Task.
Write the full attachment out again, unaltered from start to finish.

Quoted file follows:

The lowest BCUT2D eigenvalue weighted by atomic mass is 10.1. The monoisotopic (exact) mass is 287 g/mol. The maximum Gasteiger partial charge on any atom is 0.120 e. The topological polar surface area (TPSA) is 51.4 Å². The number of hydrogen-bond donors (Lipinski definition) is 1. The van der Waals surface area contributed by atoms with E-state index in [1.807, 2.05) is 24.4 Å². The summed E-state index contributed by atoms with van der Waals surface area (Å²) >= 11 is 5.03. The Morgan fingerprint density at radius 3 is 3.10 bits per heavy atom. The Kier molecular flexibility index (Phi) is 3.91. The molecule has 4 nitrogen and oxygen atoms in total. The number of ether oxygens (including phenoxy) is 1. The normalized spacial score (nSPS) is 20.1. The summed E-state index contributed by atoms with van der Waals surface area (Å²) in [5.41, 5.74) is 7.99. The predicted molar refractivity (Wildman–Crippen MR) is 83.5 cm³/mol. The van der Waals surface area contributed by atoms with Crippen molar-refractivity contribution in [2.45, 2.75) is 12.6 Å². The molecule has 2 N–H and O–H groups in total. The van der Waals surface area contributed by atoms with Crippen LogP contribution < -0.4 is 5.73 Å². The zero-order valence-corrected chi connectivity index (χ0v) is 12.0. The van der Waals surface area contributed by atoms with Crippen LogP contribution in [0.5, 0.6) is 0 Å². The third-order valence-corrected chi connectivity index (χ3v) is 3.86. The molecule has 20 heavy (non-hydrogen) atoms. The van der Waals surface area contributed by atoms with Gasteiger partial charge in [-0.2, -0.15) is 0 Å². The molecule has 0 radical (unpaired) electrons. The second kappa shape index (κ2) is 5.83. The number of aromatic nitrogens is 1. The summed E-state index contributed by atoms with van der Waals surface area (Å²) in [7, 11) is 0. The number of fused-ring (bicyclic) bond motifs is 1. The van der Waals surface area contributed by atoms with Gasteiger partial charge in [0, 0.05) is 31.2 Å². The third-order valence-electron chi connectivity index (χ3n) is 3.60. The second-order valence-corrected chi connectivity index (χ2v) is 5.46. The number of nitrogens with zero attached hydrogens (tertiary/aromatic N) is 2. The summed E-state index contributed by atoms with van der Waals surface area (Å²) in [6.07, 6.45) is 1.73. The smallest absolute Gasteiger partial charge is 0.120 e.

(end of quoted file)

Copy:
The lowest BCUT2D eigenvalue weighted by atomic mass is 10.1. The monoisotopic (exact) mass is 287 g/mol. The maximum Gasteiger partial charge on any atom is 0.120 e. The topological polar surface area (TPSA) is 51.4 Å². The number of hydrogen-bond donors (Lipinski definition) is 1. The van der Waals surface area contributed by atoms with E-state index in [1.807, 2.05) is 24.4 Å². The summed E-state index contributed by atoms with van der Waals surface area (Å²) >= 11 is 5.03. The Morgan fingerprint density at radius 3 is 3.10 bits per heavy atom. The Kier molecular flexibility index (Phi) is 3.91. The molecule has 4 nitrogen and oxygen atoms in total. The number of ether oxygens (including phenoxy) is 1. The normalized spacial score (nSPS) is 20.1. The summed E-state index contributed by atoms with van der Waals surface area (Å²) in [5.41, 5.74) is 7.99. The predicted molar refractivity (Wildman–Crippen MR) is 83.5 cm³/mol. The van der Waals surface area contributed by atoms with Crippen molar-refractivity contribution in [2.45, 2.75) is 12.6 Å². The molecule has 2 N–H and O–H groups in total. The van der Waals surface area contributed by atoms with Crippen LogP contribution < -0.4 is 5.73 Å². The zero-order valence-corrected chi connectivity index (χ0v) is 12.0. The van der Waals surface area contributed by atoms with Crippen LogP contribution in [0.5, 0.6) is 0 Å². The third-order valence-corrected chi connectivity index (χ3v) is 3.86. The molecule has 20 heavy (non-hydrogen) atoms. The van der Waals surface area contributed by atoms with Gasteiger partial charge in [-0.2, -0.15) is 0 Å². The molecule has 0 radical (unpaired) electrons. The second kappa shape index (κ2) is 5.83. The number of aromatic nitrogens is 1. The summed E-state index contributed by atoms with van der Waals surface area (Å²) in [7, 11) is 0. The number of fused-ring (bicyclic) bond motifs is 1. The van der Waals surface area contributed by atoms with Gasteiger partial charge in [0, 0.05) is 31.2 Å². The third-order valence-electron chi connectivity index (χ3n) is 3.60. The second-order valence-corrected chi connectivity index (χ2v) is 5.46. The number of nitrogens with zero attached hydrogens (tertiary/aromatic N) is 2. The summed E-state index contributed by atoms with van der Waals surface area (Å²) in [6.07, 6.45) is 1.73. The smallest absolute Gasteiger partial charge is 0.120 e.